They are easier to source and often cheaper than wooden floorboards . So, if you’re tempted to ‘go natural’, here are the most popular floorings:
Coir is a good value and hardwearing alternative to carpet. Made from coconut husks, it is coarse and durable and perfect for floors that get lots of use, such as halls and stairs. Its highly textured finish and strong fibres stand up well to wear and tear, but water can mark coir, so it’s not a good idea to lay it in kitchens and bathrooms.
In contrast, jute is fine, soft and silky, making it suitable for rooms with light foot traffic, like bedrooms. It’s not recommended for use in bathrooms and kitchens (it can shrink after absorbing water), on stairs (it can be slippery and isn’t particularly hardwearing) and in areas of bright sunlight (it can fade). The most popular options are chunky tweeds and fine herringbone and tight boucle weaves, available in a wide range of natural shades.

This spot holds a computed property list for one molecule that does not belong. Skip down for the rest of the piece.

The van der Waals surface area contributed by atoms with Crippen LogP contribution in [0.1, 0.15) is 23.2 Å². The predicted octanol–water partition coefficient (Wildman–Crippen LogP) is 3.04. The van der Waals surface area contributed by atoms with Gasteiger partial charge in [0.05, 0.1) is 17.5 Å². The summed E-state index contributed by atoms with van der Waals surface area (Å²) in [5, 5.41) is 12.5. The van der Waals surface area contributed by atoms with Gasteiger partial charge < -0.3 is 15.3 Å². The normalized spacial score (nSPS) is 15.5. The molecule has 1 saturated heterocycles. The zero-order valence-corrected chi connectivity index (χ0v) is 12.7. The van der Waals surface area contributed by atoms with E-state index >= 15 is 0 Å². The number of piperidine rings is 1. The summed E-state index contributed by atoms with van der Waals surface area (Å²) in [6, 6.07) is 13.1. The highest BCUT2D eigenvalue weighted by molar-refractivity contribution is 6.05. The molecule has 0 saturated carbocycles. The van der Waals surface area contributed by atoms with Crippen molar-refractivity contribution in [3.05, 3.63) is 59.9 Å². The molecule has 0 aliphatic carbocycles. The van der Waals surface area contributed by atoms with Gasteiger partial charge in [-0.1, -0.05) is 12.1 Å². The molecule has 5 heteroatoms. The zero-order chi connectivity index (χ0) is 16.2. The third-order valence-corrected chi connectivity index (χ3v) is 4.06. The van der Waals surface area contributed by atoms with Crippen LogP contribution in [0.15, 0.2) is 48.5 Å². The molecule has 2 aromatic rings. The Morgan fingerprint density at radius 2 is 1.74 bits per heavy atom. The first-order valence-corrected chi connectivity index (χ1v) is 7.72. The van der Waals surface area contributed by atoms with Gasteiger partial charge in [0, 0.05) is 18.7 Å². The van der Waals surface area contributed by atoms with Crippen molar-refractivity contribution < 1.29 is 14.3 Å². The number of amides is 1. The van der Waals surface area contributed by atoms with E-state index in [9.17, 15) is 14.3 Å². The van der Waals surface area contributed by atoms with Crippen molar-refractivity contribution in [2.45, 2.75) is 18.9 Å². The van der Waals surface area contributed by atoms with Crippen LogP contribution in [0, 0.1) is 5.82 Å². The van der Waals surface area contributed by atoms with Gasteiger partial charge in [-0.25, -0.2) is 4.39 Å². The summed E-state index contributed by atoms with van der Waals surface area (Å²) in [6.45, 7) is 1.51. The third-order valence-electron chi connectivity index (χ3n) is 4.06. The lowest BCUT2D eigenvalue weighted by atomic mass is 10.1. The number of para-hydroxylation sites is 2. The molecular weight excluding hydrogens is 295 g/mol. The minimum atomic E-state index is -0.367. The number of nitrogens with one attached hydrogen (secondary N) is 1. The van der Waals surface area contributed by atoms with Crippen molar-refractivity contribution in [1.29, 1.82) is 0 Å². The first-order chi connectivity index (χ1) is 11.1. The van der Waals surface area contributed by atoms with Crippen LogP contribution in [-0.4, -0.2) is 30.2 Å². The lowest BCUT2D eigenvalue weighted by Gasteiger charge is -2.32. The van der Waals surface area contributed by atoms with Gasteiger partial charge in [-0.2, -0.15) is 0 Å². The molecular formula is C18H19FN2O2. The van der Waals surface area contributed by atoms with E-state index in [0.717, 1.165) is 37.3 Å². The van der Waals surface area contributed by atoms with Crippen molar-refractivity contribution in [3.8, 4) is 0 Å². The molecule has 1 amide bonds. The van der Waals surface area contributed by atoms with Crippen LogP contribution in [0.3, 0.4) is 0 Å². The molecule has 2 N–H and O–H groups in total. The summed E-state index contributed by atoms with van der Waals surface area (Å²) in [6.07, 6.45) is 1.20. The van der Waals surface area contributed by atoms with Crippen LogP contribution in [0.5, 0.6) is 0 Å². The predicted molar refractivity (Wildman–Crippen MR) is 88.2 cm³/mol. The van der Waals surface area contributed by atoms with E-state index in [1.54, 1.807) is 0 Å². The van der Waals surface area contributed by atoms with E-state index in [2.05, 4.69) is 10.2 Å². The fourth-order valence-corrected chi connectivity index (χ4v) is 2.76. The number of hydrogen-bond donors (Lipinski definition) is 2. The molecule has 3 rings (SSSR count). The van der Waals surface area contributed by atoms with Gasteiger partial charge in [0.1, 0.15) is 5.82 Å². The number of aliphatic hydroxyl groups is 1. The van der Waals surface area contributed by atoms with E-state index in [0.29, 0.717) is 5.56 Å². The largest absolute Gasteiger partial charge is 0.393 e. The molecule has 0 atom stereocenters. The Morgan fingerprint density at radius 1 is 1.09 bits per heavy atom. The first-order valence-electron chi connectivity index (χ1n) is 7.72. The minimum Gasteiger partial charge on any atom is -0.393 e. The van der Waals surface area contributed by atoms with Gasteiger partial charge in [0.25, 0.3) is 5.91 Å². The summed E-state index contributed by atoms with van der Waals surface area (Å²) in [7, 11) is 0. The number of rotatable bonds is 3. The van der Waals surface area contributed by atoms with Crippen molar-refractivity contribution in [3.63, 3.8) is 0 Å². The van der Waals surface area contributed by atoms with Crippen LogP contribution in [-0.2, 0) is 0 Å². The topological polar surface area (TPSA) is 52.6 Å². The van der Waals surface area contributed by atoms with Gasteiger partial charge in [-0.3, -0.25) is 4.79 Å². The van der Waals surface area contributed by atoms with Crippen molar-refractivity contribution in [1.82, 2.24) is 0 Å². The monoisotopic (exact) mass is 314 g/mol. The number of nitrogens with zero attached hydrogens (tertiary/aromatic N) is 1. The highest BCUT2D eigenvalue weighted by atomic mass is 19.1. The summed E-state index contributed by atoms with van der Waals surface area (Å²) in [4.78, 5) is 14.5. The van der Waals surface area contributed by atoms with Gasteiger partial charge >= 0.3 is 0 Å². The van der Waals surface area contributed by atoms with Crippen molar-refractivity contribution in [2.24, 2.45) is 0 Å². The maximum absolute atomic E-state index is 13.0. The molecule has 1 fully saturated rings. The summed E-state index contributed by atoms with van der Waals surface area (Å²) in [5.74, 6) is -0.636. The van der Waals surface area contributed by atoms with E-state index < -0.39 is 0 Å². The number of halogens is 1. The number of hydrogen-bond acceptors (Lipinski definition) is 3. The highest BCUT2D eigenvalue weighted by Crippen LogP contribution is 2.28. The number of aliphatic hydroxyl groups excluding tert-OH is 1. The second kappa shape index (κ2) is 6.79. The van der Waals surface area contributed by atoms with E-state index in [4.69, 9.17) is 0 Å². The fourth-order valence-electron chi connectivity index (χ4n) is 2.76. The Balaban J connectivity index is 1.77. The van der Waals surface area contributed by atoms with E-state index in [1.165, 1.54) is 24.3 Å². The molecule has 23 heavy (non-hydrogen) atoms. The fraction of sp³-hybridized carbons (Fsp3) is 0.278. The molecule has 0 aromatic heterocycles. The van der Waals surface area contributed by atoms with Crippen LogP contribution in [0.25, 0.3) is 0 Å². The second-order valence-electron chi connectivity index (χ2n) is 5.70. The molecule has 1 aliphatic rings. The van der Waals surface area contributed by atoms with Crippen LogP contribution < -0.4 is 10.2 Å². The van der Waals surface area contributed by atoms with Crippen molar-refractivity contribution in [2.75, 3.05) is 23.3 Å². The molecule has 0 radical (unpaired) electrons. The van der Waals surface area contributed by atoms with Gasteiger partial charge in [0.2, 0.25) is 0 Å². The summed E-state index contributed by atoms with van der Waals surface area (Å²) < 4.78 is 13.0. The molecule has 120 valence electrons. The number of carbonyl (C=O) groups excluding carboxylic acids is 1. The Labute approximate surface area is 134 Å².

Sisal is a strong, versatile, hardwearing and anti-static natural fibre and can be used in most rooms, although it’s not suitable for high-moisture ones. It can be woven into a huge range of patterns, weaves and colours (because it can be dyed, unlike most natural flooring), and can even become metallic: shimmering strips of sisal make a stair extra special. Some popular weaves are Panama and herringbone